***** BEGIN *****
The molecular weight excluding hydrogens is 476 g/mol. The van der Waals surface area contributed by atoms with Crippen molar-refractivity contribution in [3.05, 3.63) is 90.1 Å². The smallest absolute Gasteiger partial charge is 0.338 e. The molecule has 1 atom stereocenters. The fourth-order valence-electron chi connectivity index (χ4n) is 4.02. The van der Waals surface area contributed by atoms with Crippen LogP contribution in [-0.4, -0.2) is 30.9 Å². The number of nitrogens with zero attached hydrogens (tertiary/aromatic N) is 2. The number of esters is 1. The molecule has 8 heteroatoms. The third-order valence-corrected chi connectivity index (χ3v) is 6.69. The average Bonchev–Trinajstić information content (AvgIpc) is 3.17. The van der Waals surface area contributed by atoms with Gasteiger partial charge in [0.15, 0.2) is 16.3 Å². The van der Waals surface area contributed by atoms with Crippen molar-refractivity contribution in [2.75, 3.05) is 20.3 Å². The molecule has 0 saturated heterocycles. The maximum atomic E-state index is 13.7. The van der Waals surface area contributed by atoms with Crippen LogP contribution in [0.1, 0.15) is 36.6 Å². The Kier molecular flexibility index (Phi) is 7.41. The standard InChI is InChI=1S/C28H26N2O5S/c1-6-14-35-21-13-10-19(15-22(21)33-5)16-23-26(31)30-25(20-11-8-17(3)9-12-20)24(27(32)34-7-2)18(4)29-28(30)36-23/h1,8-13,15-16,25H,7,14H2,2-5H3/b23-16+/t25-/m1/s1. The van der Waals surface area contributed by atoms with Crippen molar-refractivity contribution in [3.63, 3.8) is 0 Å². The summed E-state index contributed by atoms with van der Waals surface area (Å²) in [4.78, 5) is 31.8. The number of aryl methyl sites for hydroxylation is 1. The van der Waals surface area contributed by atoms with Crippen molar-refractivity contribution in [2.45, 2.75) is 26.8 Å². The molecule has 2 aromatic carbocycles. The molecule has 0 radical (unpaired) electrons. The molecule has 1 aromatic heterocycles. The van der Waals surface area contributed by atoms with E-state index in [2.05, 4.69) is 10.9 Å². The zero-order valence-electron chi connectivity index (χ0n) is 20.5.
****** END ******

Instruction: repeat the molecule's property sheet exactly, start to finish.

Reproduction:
The molecular weight excluding hydrogens is 476 g/mol. The van der Waals surface area contributed by atoms with Crippen molar-refractivity contribution in [3.05, 3.63) is 90.1 Å². The smallest absolute Gasteiger partial charge is 0.338 e. The molecule has 1 atom stereocenters. The fourth-order valence-electron chi connectivity index (χ4n) is 4.02. The van der Waals surface area contributed by atoms with Crippen LogP contribution in [-0.4, -0.2) is 30.9 Å². The number of nitrogens with zero attached hydrogens (tertiary/aromatic N) is 2. The number of esters is 1. The molecule has 8 heteroatoms. The third-order valence-corrected chi connectivity index (χ3v) is 6.69. The average Bonchev–Trinajstić information content (AvgIpc) is 3.17. The van der Waals surface area contributed by atoms with Gasteiger partial charge in [0.15, 0.2) is 16.3 Å². The van der Waals surface area contributed by atoms with Crippen molar-refractivity contribution in [2.75, 3.05) is 20.3 Å². The molecule has 0 saturated heterocycles. The maximum atomic E-state index is 13.7. The van der Waals surface area contributed by atoms with Crippen LogP contribution in [0.1, 0.15) is 36.6 Å². The Kier molecular flexibility index (Phi) is 7.41. The standard InChI is InChI=1S/C28H26N2O5S/c1-6-14-35-21-13-10-19(15-22(21)33-5)16-23-26(31)30-25(20-11-8-17(3)9-12-20)24(27(32)34-7-2)18(4)29-28(30)36-23/h1,8-13,15-16,25H,7,14H2,2-5H3/b23-16+/t25-/m1/s1. The van der Waals surface area contributed by atoms with Crippen molar-refractivity contribution in [3.63, 3.8) is 0 Å². The summed E-state index contributed by atoms with van der Waals surface area (Å²) in [4.78, 5) is 31.8. The number of aryl methyl sites for hydroxylation is 1. The van der Waals surface area contributed by atoms with Crippen molar-refractivity contribution in [2.45, 2.75) is 26.8 Å². The molecule has 2 aromatic carbocycles. The molecule has 0 radical (unpaired) electrons. The molecule has 1 aromatic heterocycles. The van der Waals surface area contributed by atoms with E-state index in [2.05, 4.69) is 10.9 Å². The zero-order valence-electron chi connectivity index (χ0n) is 20.5.